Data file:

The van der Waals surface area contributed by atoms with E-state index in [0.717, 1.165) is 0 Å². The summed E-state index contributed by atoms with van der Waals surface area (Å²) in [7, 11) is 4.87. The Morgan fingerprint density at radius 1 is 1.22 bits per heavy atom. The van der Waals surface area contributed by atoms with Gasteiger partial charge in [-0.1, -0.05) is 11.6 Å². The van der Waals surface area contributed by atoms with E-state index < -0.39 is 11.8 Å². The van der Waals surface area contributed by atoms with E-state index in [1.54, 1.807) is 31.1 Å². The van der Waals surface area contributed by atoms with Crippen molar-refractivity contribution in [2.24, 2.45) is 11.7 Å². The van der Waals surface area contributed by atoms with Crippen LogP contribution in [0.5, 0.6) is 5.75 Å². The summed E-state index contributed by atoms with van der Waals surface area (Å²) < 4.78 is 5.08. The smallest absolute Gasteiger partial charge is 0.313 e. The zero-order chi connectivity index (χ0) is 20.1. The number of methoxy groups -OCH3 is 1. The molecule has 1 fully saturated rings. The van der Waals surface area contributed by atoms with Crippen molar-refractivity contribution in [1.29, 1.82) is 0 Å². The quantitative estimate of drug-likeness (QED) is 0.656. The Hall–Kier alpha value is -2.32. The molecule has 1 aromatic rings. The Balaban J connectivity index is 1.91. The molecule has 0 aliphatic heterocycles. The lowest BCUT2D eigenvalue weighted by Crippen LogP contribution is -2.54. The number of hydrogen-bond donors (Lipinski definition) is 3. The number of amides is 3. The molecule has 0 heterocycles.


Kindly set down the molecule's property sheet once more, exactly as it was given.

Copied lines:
The van der Waals surface area contributed by atoms with E-state index in [0.717, 1.165) is 0 Å². The summed E-state index contributed by atoms with van der Waals surface area (Å²) in [7, 11) is 4.87. The Morgan fingerprint density at radius 1 is 1.22 bits per heavy atom. The van der Waals surface area contributed by atoms with Gasteiger partial charge in [-0.1, -0.05) is 11.6 Å². The van der Waals surface area contributed by atoms with E-state index < -0.39 is 11.8 Å². The van der Waals surface area contributed by atoms with E-state index in [1.54, 1.807) is 31.1 Å². The van der Waals surface area contributed by atoms with Crippen molar-refractivity contribution in [2.24, 2.45) is 11.7 Å². The van der Waals surface area contributed by atoms with Crippen LogP contribution in [0.5, 0.6) is 5.75 Å². The summed E-state index contributed by atoms with van der Waals surface area (Å²) < 4.78 is 5.08. The smallest absolute Gasteiger partial charge is 0.313 e. The zero-order chi connectivity index (χ0) is 20.1. The number of methoxy groups -OCH3 is 1. The molecule has 1 fully saturated rings. The van der Waals surface area contributed by atoms with Crippen molar-refractivity contribution in [1.29, 1.82) is 0 Å². The quantitative estimate of drug-likeness (QED) is 0.656. The Hall–Kier alpha value is -2.32. The molecule has 1 aromatic rings. The Balaban J connectivity index is 1.91. The molecule has 0 aliphatic heterocycles. The lowest BCUT2D eigenvalue weighted by Crippen LogP contribution is -2.54. The number of hydrogen-bond donors (Lipinski definition) is 3. The number of amides is 3. The molecule has 0 heterocycles.